Advertisement

A Hierarchical n-Grams Extraction Approach for Classification Problem

  • Faouzi Mhamdi
  • Ricco Rakotomalala
  • Mourad Elloumi
Part of the Lecture Notes in Computer Science book series (LNCS, volume 4879)

Abstract

We are interested in protein classification based on their primary structures. The goal is to automatically classify proteins sequences according to their families. This task goes through the extraction of a set of descriptors that we present to the supervised learning algorithms. There are many types of descriptors used in the literature. The most popular one is the n-gram. It corresponds to a series of characters of n-length. The standard approach of the n-grams consists in setting first the parameter n, extracting the corresponding ngrams descriptors, and in working with this value during the whole data mining process. In this paper, we propose an hierarchical approach to the n-grams construction. The goal is to obtain descriptors of varying length for a better characterization of the protein families. This approach tries to answer to the domain knowledge of the biologists. The patterns, which characterize the proteins’ family, have most of the time a various length. Our idea is to transpose the frequent itemsets extraction principle, mainly used for the association rule mining, in the n-grams extraction for protein classification context. The experimentation shows that the new approach is consistent with the biological reality and has the same accuracy of the standard approach.

Keywords

Data mining Protein Classification SVM Association Rules Frequent itemsets n-grams 

Preview

Unable to display preview. Download preview PDF.

Unable to display preview. Download preview PDF.

References

  1. 1.
    Fayyad, U., Shapiro, G., Smyth, P.: From data mining to knowledge discovery: A overview. In: Advances in Knowledge Discovery and Data Mining, pp. 1–34. MIT Press, Cambridge (1996)Google Scholar
  2. 2.
    Gibas, C., Jambeck, P.: Introduction à la bioinformatique, Oreilly (2002)Google Scholar
  3. 3.
    Karplus, K., Barrett, C., Hughey, R.: Hidden Markov models for detecting remote protein homologies. Bioinformatics 14, 846–856 (1998)CrossRefGoogle Scholar
  4. 4.
    Falquet, L., Pagni, M., Bucher, P., Hulo, N., Sigrist, C.J.A., Hofmann, K., Bairoch, A.: The PROSITE database, its status in 2002. Nucleic Acids Res. 30, 235–238 (2002)CrossRefGoogle Scholar
  5. 5.
    Sebastiani, F.: Machine learning in automated text categorisation. ACM Survey 34(1), 1–47 (2002)CrossRefGoogle Scholar
  6. 6.
    Mhamdi, F., Elloumi, M., Rakotomalala, R.: Textmining, features selection and datamining for proteins classification. In: IEEE/ICTTA 2004 (2004)Google Scholar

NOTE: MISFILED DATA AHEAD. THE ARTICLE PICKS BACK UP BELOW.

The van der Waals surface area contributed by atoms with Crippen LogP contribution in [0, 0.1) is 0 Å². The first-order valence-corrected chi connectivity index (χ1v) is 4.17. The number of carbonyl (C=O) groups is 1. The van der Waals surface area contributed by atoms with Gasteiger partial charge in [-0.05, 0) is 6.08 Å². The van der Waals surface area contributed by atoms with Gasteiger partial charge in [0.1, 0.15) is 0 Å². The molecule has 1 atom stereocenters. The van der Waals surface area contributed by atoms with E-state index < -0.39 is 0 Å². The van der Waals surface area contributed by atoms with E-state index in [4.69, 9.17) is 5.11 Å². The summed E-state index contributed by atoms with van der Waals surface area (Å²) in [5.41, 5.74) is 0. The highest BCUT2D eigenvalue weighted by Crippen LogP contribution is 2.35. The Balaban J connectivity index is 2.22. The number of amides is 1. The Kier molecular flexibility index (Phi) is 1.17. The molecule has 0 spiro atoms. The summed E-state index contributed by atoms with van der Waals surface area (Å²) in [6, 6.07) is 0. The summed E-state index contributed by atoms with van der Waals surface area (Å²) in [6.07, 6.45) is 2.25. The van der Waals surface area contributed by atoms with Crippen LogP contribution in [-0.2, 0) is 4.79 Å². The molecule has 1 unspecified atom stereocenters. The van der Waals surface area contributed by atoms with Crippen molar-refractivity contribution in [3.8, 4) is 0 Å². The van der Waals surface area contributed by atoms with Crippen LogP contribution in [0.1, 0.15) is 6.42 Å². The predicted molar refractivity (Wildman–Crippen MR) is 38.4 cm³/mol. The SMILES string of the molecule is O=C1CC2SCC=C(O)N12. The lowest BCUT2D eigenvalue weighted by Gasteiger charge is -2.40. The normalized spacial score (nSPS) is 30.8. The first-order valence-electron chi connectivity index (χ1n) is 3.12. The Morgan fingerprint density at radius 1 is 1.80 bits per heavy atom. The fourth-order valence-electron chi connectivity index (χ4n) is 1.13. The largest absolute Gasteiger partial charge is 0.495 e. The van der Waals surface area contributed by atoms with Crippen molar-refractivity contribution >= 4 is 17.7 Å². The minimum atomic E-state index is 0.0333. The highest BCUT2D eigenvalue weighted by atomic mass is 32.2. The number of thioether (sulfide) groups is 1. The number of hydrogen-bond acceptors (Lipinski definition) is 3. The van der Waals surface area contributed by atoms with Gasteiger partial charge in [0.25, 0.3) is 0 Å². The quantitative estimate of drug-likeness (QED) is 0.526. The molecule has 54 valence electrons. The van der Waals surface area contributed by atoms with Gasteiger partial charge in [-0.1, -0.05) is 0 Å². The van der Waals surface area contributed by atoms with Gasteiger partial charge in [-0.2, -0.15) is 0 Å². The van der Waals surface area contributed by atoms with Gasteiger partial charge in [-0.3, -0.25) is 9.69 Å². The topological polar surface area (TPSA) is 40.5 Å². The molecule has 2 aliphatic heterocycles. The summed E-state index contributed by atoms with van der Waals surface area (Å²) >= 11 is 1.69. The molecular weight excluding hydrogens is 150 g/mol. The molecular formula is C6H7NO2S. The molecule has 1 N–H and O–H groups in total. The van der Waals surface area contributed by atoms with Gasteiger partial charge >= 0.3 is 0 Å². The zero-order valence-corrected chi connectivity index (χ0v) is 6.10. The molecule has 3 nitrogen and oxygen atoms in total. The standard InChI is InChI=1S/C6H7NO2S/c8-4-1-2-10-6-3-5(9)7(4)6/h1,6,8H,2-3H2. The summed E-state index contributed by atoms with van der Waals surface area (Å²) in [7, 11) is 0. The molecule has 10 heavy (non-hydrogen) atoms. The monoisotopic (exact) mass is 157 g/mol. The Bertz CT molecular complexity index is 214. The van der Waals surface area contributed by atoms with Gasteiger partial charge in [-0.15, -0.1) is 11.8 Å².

7. 7.
    Mhamdi, F., Elloumi, M., Rakotomalala, R.: Desciptors Extraction for Proteins Classification. In: Proceeding of NCEI 2004, New Zealand (2004)Google Scholar
  8. 8.
    Lallich, S., Teytaud, O.: Évaluation et validation de l’intérêt des règles d’association, n°spécial Mesures de qualité pour la fouille des données, Revue des Nouvelles Technologies de l’Information, RNTI-E-1, 193–218 (2004)Google Scholar
  9. 9.
    Agrawal, R., Srikant, R.: Fast algorithms for mining association rules. In: Proceedings of the 20th VLDB Conference, Santiago, Chile (1994)Google Scholar
  10. 10.
    Murzin, G.A., Brenner, E.S., Hubbard, T., Chothia, C.: SCOP, a structural classification of proteins database for the investigation of sequences and structures. J. Mol. Bio. 247, 536–540 (1995)Google Scholar
  11. 11.
    Dietterich, T.: Approximate statistical tests for comparing supervised classification learning. Neural Computation journal 10(7), 1895–1924 (1999)CrossRefGoogle Scholar
  12. 12.
    Rakotomalala, R., Mhamdi, F.: Évaluation des méthodes supervisées pour la discrimination de protéines. In: Dans le proceeding de la conférence SFC 2006, Metz (2006)Google Scholar
  13. 13.
    Cristianini, N., Shawe-Taylor, J.: An Introduction to Support Vector Machines and other kernel-base learning methods. Cambridge University Press, Cambridge (2000)CrossRefzbMATHGoogle Scholar
  14. 14.
    Eddy, S., Mitchison, G., Durbin, R.: Maximum discrimination hidden Markov models of sequences consensus. Journal of Computational Biology 2, 9–23 (1995)CrossRefGoogle Scholar
  15. 15.
    Krogh, A., Brown, M., Mian, I.S., Sjolander, K., Haussler, D.: Hidden Markov models in computational biology: Applications to protein modeling. Journal of Molecular Biology 235(5), 1501–1531 (1994)CrossRefGoogle Scholar
  16. 16.
    Vapnik, V.: The nature of statistical learning theory. Springer, HeidelbergGoogle Scholar
  17. 17.
    Guyon, I., Gupta, H.: An introduction to variable and feature selection. Journal of Machine Learning Reasearch, 157–1182 (2003)Google Scholar

Copyright information

© Springer-Verlag Berlin Heidelberg 2009

Authors and Affiliations

  • Faouzi Mhamdi
    • 1
  • Ricco Rakotomalala
    • 2
  • Mourad Elloumi
    • 1
  1. 1.UTIC, Unité de recherche en Technologies de l’Information et de la CommunicationÉcole  Supérieure des Sciences et Techniques de TunisTunisie
  2. 2.Laboratoire ERICUniversité Lyon 2France

Personalised recommendations